Megan Brown-Burr (left) has logged several first-place finishes during the indoor track season, a breakthrough she was hoping for after battling through injuries. Photo courtesy of UVU Athletics

In a sport where the individual is glorified, modesty and humility is a rarity. In track and field, one may recall the tantalizing exploits of Usain “Lightning” Bolt and not even remember the nation he races for.


For UVU sprinter and hurdler Megan Brown-Burr, her track teammates are what make the sport worthwhile.



“I want to be there for my teammates and I know they will be there for me in return,” Burr said. “They will be there through the injuries and any other obstacles. My track team is my other family.”


Growing up as a soccer star in Las Vegas, Burr used track as a means to stay in shape during the offseason. However, once schools began calling for her services as a sprinter, her decision to forgo soccer became an easy one. Simply put, her track coaches believed that she could be great. Burr credited such support for giving her confidence, and said it has only proven more valuable since transitioning to the college level.


“That’s 99 percent of it,” Burr said, referring to her support system. “Obviously as an athlete I need to have a determination and the willpower to get to where I want to be, but I have my family, my friends, my coaches and my husband. People genuinely care and that is so important. You can dominate, but without a support system what do you have?”


The people close to Megan have plenty of reason to care. Recently Burr ran for a school record of 8.80 seconds in the preliminaries of the 60-meter hurdles. She also placed first in the 60 and 200-meter sprints as well as the 60-meter hurdles the week before.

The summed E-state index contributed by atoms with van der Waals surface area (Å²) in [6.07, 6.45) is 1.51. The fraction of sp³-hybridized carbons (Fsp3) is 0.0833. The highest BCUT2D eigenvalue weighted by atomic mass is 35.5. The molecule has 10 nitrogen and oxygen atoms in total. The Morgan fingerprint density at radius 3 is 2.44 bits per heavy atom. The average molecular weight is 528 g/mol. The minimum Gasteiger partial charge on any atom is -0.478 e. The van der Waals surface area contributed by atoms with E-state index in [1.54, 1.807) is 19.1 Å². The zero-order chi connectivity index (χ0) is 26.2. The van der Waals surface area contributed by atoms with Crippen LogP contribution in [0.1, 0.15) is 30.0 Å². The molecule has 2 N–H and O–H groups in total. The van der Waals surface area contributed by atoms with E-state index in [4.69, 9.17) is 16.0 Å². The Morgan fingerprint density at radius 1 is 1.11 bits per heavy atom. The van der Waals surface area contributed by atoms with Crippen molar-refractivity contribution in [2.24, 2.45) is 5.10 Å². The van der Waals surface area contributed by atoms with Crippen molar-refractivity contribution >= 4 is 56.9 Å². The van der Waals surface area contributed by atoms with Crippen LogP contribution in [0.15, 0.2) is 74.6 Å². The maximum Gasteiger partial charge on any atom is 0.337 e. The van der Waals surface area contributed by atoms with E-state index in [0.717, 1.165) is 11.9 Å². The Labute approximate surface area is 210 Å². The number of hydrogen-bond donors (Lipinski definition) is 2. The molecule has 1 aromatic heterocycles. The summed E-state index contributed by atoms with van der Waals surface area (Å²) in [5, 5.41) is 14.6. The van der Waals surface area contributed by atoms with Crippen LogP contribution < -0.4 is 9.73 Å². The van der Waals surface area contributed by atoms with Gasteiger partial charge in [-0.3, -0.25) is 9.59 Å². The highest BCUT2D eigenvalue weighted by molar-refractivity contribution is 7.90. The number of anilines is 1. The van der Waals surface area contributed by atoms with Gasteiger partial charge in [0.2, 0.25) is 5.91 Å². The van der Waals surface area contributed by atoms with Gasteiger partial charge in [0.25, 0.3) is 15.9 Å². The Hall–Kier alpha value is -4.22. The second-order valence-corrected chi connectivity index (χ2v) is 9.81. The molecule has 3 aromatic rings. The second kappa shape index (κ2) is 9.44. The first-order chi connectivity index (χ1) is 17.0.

The scary part for UVU’s Great West Conference foes as well as the rest of the nation, though, is that Burr is far from her personal goals.


“If I put it in my mind to do something I am going to do it,” Burr said. “I won’t limit myself. If anything I will shoot for goals that for some people would say are unobtainable, but then I would know that I am not selling myself short.”


Burr knew upon coming to UVU that head coach Scott Houle would be there to help her set and achieve her goals, and cited this as a big reason for her committal to play for the Wolverines. Houle knows the level of athlete Burr is, but looks for ways to motivate her beyond the realms of NCAA competition.


“We think she has opportunities to go to the next level, to be a little bit better than the collegiate level,” Houle said. “We put that in front of her and she steps up her practice, her weight lifting, and now she races against some of the top athletes in the country and even the world. She is approaching that level now. “


Even as the expectations and accolades mount, Burr continues to credit her support system for her success. Coach Houle knows it takes a special athlete to accomplish these feats.


“Her best event is the 100-meter hurdles,” Houle said. “There are ten obstacles in the way but when she does it, seems as if there is nothing in her way because she is so technically sound. She is that kind of athlete.”


By Travis Leavitt
Sports Writer